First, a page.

Obesity, and more specifically insulin resistance is characterized by impaired energy expenditure associated adaptive thermogenesis. Adaptive thermogenesis in animals involves activation of brown adipose tissue (BAT), a tissue previously thought to completely regress in adult humans. Biopsy-confirmed BAT in adult humans has revived interest in discovering whether dysfunction in regulation and/or activity of BAT contributes to the pathogenesis of obesity. New methodologies are needed to increase our knowledge of BAT in humans. The purpose of this application is to test a new, mechanistically driven approach using positron emission tomography (PET) imaging of BAT in humans. BAT is strongly innervated and regulated by the sympathetic nervous system. We propose to use a structural feature of the sympathetic nervous system, and image the norepinephrine recycling component, designated the norepinephrine transporter (NET). For this purpose, we will utilize a recently developed, highly selective NET ligand for PET imaging, ((S, S)-[11C]O-methylreboxetine) ([11C]MRB). PET imaging NET has the advantage over [18F]-2-fluoro-deoxy-D-glucose ([18F]FDG) currently in use, because unlike [18F]FDG, it is more specific, and should allow detection of non-stimulated BAT. Our preliminary ex vivo and in vivo imaging studies in rodents and a human subject have shown that [11C]MRB can efficiently label BAT at both room temperature and mild cold conditions;in contrast, [18F]FDG labeling of BAT occurs only under mild cold conditions. The results from our preliminary blocking study with unlabeled MRB also demonstrated the specificity and saturability of [11C]MRB for imaging BAT. These data support our general hypothesis that the [11C]MRB PET imaging approach will provide a non-stimulated target for BAT that is proportional to BAT mass. Data also suggest NET up-regulation with activation of adaptive thermogenesis due to environmental cold exposure.
Our aims are divided into both animal, and human experiments. The animal work will directly compare the [11C]MRB and [18F]FDG tracers in awake rats under room temperature and mild cold (40C) conditions for their relationship to interscapular BAT dimensions, mass, and intensity of label. Moreover, we will examine interscapular BAT during in vivo PET imaging after both environmental conditions for [11C]MRB labeling kinetics. Human work will both validate the [11C]MRB PET strategy against the current gold standard of [18F]FDG labeling, using both room temperature and mild cold exposure, as well as provide a preliminary gender comparison of BAT, also using the [11C]MRB PET strategy with room temperature and mild cold exposures. By targeting a primary regulatory system component of BAT, NET, we are establishing a basis for future mechanistic studies of BAT function/dysfunction in obesity and diabetes, as well as for therapeutic approaches for these disorders.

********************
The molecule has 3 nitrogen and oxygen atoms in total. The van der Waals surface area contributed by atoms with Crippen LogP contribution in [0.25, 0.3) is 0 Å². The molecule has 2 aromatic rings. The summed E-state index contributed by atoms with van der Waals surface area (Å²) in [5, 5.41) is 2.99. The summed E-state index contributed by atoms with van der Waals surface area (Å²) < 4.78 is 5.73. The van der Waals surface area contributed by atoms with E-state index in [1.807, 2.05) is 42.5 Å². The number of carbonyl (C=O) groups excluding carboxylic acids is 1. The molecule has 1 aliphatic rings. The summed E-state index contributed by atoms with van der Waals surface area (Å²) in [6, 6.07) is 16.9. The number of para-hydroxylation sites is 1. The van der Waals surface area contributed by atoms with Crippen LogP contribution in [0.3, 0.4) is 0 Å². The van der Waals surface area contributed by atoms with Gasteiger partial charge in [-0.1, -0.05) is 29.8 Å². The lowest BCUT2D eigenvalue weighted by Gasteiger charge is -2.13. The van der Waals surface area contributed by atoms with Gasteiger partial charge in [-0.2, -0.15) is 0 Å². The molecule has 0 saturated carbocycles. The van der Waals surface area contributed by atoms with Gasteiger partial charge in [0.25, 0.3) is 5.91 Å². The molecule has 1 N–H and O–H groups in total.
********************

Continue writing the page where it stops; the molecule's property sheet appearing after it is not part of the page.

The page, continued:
Public Health Relevance

The purpose of this application is to test a new, mechanistically driven approach to image brown adipose tissue (BAT) by targeting its primary regulatory system, the norepinephrine recycling component, designated the norepinephrine transporter (NET). The results from the validation study of NET-PET against FDG-PET will establish a basis for future mechanistic studies of BAT function/dysfunction in obesity and diabetes, as well as for therapeutic approaches for these disorders.

Agency
National Institute of Health (NIH)
Institute
National Institute of Diabetes and Digestive and Kidney Diseases (NIDDK)
Type
Exploratory/Developmental Grants (R21)
Project #
5R21DK090764-03
Application #
8325011
Study Section
Special Emphasis Panel (ZDK1-GRB-7 (M1))
Program Officer
Laughlin, Maren R
Project Start
2011-09-01
Project End
2014-08-31
Budget Start
2012-09-01
Budget End
2014-08-31
Support Year
3
Fiscal Year
2012
Total Cost
$269,074
Indirect Cost
$110,328
Name
New York University
Department
Radiation-Diagnostic/Oncology
Type
Schools of Medicine
DUNS #
121911077
City
New York
State
NY
Country
United States
Zip Code
10016